My Dad taught me to drive in a late 1950’s Hillman Minx. It had a column mounted shifter and a very stiff clutch! But…It was the promise of freedom on the open road and I could not wait to test its upper limits, if you know what I mean! Sensing my enthusiasm, one of the mantras that my dad drilled into me was, “never accelerate into a closing gap.” Indeed, remembering this advice—sometimes at the last moment—saved me from some hair-raising moments, or worse.
As the years passed and my career unfolded, I came to learn that this mantra had a figurative as well as a literal application. Here’s the reality: trying to cover an error with what turns out to be another error will always end in disaster. To stay with the automotive theme, we can all name at least one major iconic brand whose senior leadership may be ruminating over this truth right now.
In an editorial that I wrote for the Conference Board of Canada some years ago, I offered that, “The fog of current circumstances can be cut through only if you can stand in the future and describe that future in a level of detail that is as specific as your organization’s current circumstances.” Sometimes the clarity you need can only be achieved by bringing trusted and impartial advisors into the dialogue. While this is a critical discipline when contemplating strategic decisions, it also has importance in everyday business. During my days on the trading desk, when an error occurred—like trying to close a short position by selling, only to end up with twice the original short position—we had a hard rule: flatten the trade and take the loss—never try to trade it out.
Dealing decisively and transparently with missteps can be costly, but never as costly as the impending financial or reputational hit that lurks when the first error is not dealt with head-on.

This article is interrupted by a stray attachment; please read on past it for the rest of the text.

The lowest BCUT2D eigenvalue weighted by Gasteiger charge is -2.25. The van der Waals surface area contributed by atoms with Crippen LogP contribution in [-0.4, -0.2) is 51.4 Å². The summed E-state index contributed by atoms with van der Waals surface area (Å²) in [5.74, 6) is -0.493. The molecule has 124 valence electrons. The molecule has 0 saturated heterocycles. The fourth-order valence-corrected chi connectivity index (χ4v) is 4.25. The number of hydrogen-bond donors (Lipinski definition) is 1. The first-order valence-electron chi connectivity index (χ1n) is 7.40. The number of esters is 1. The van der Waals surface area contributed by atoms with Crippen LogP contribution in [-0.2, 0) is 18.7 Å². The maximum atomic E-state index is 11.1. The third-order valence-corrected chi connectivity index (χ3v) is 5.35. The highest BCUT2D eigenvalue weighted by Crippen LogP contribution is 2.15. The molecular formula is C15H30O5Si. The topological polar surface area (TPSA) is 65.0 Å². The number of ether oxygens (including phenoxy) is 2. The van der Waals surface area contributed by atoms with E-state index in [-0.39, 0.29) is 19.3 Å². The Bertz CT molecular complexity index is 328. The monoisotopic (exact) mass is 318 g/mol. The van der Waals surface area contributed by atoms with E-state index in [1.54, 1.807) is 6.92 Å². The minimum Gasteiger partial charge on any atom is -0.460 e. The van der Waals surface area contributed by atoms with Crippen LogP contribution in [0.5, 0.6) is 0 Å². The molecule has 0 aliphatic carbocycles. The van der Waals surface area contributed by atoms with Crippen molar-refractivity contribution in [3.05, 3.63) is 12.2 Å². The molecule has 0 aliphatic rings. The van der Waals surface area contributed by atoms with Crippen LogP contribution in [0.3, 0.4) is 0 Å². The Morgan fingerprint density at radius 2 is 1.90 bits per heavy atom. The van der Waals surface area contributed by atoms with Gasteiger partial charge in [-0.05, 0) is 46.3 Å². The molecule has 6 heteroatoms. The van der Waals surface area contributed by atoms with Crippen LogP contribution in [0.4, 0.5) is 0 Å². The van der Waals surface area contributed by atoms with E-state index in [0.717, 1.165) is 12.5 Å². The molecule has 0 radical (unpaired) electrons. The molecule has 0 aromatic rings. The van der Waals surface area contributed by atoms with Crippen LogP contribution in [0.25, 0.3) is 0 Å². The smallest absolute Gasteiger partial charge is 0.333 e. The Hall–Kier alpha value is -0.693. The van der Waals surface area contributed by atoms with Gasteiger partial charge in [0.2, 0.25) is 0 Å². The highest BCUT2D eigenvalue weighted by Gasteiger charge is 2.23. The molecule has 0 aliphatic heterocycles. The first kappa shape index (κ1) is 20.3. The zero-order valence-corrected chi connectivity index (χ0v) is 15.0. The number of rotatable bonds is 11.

If ‘short term-ism’ takes precedence in decision-making, the long-term invariably is mortgaged, if not sacrificed completely. People will generally forgive errors, but they will not forgive cover-ups.
Published with acknowledgement to Thomson Carswell, publishers of the 2nd edition of Sales Force Management in the Financial Services by Paul K. Bates, from which parts of this article were drawn.
A Chartered Professional Accountant (FCPA), Fellow of the Society of Management Accountants (FCMA) and Certified Management Consultant (CMC), Paul's career has spanned: senior academic administration; business and divinity school lecturing; investor advocacy; capital markets regulation; investment dealer executive leadership with P&L accountability; expert witness and international consulting in the financial services sector. He is a former member of the council of Canada's Social Sciences and Humanities Research Council (SSHRC). Paul holds a Master's degree in Theological Studies from McMaster Divinity College, where he is pursuing a Ph.D. in Theology.
 The Corporation With Integrity: A Well-Found Vessel in an Angry Sea; The Conference Board of Canada, 3 pages, May 6, 2009; Executive Action Report by Paul K. Bates http://www.conferenceboard.ca/e-library/abstract.aspx?did=3031